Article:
"Nation shall rise against nation, and kingdom against kingdom, and great earthquakes shall be in divers places, and famines, and pestilences, and fearful sights and great signs shall be from heaven."
We have known all these things; within the last twelve months they have all been fulfilled; but what is [8/9] the lesson which they teach? Surely not to fear the evil of the times, or the tumult of the elements, for the chain is loosened by which God binds his creatures, but it is not broken. It is not man, or earthquakes, or fire, or pestilence, or famine, or death, that we are taught to fear, but God--an offended God--and judgment to come. The true wisdom is to fear God, and to have no other fear.
Such was the lesson which our Lord himself taught his disciples: "When ye shall hear of wars and rumours of wars, be not terrified, for these things must first come to pass, but the end is not by and by."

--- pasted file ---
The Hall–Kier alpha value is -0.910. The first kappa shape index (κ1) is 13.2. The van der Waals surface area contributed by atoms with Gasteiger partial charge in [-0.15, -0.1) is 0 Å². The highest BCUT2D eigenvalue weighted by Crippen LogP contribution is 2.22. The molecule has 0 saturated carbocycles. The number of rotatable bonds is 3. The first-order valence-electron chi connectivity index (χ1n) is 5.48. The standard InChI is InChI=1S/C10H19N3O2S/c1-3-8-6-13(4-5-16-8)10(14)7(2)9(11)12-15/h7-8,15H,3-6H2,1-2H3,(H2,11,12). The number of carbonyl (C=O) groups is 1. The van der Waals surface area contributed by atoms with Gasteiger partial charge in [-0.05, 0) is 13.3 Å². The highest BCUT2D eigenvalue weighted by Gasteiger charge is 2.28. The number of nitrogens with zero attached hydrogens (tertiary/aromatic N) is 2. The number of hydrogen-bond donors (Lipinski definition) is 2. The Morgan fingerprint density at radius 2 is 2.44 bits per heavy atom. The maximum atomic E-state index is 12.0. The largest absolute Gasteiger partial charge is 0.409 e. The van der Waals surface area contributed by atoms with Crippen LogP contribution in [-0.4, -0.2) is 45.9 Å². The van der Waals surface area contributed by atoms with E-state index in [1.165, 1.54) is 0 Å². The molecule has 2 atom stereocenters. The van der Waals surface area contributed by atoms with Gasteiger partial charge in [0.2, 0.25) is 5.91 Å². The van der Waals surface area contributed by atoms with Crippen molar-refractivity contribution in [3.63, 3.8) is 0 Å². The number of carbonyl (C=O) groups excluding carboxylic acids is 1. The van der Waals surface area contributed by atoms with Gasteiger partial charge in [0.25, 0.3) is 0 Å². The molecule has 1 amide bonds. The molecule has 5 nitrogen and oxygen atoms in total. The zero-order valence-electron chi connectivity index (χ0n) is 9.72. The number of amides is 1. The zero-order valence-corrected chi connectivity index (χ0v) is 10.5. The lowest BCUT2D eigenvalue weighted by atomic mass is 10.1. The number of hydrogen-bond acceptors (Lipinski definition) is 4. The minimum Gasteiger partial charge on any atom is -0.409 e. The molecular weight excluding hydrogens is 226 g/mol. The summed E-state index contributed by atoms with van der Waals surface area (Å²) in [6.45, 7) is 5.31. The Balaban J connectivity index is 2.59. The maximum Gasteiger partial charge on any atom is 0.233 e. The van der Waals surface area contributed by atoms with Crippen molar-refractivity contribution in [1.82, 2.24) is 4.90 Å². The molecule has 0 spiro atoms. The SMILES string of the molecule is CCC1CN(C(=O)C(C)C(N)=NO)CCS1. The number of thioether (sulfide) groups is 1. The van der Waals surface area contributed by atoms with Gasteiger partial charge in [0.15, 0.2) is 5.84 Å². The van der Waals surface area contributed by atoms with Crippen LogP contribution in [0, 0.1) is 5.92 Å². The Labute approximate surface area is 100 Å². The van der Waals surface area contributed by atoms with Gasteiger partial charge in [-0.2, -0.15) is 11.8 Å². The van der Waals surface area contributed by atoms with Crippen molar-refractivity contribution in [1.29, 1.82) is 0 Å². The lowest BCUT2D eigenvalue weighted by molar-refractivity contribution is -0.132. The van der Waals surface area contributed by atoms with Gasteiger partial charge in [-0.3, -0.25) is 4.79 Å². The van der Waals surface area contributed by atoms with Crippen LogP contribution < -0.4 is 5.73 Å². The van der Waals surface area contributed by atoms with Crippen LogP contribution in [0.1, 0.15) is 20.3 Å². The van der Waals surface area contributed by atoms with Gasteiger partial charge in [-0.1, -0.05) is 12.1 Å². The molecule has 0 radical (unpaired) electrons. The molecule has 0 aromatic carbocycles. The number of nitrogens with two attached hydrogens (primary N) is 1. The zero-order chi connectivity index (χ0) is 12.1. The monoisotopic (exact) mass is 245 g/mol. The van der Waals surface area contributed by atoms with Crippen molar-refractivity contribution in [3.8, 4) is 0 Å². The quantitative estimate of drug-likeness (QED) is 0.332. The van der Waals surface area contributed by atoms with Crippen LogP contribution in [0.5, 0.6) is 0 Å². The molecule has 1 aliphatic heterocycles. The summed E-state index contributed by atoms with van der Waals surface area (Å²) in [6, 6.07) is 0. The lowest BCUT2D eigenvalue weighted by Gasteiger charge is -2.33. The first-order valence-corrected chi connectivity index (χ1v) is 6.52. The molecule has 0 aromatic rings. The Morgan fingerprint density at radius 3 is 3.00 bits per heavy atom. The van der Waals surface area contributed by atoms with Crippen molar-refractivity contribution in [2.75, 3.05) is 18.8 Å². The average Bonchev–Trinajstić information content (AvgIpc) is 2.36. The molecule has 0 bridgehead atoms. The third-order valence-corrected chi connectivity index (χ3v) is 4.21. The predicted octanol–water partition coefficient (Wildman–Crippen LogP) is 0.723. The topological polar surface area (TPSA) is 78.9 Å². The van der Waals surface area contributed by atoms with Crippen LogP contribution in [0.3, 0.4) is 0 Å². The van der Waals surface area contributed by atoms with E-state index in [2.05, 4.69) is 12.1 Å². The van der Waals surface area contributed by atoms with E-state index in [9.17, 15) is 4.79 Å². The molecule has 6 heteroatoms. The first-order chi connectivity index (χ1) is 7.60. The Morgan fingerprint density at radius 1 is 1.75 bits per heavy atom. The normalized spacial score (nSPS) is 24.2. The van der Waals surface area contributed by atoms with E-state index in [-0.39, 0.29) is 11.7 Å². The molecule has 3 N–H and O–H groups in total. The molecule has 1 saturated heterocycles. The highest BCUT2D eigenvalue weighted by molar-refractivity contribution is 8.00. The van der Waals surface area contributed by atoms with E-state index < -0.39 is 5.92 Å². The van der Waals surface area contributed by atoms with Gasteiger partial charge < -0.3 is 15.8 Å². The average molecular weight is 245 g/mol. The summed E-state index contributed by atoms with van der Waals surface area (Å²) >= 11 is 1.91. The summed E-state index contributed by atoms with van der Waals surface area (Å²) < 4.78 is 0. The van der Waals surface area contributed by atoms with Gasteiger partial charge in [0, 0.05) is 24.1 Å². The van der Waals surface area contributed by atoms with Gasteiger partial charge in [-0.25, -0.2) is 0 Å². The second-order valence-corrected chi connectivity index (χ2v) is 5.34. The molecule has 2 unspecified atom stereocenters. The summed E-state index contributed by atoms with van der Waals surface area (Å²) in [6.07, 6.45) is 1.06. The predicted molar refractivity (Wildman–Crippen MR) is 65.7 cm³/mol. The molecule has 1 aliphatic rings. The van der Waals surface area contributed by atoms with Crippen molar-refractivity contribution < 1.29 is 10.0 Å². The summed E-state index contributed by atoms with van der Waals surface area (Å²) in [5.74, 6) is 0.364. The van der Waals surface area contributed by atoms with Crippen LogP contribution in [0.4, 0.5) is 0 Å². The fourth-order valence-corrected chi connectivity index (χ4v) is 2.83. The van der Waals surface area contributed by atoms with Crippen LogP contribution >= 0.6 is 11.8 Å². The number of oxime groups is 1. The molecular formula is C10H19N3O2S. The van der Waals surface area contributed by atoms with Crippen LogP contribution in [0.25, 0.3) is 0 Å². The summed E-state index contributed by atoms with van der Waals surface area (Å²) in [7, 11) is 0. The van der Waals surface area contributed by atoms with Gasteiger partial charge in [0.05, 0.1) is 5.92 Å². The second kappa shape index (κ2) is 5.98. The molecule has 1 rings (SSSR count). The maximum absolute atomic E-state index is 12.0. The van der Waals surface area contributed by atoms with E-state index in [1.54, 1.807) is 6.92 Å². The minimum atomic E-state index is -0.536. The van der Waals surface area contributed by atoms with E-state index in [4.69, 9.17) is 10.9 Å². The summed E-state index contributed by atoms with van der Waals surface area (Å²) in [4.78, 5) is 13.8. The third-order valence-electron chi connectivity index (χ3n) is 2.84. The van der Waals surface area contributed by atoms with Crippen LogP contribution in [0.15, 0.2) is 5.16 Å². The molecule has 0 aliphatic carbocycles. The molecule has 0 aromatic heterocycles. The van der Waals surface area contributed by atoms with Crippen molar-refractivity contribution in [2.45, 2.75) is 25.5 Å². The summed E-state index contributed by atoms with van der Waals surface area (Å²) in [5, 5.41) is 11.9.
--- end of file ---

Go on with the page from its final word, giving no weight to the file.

These things must first come to pass. This is the appointed course of God's providence. When it will be completed we know not. The end is not by and by. Far be it from the true preachers of the Gospel to follow those false prophets who in all ages have deceived mankind by telling them that the end draweth near; that the day of judgment is at hand. A deathbed repentance is at best of doubtful efficacy, whether it be the deathbed of a single sinner, or the deathbed of the world. If I knew that any one of you would die tonight, I would not use that argument till the last moment, when every other had failed. My reason would be, because it is an argument addressed not to a man's faith, but to his fears. And so also of judgment to come. If the signs of Christ's second coming were now evident, if these convulsions both of nature and of society were clearly seen to be the pangs attending upon the deathbed of the world, it would be the preacher's first and highest duty to warn his hearers to redeem the time which still remains for the exercise of that pure and [9/10] spiritual faith which is the evidence of things unseen, before we pass into a state, in which we shall be capable only of that lower and less blessed faith with which Thomas believed because he had seen, or of that unblessed and lowest faith, with which the Devils believe and tremble.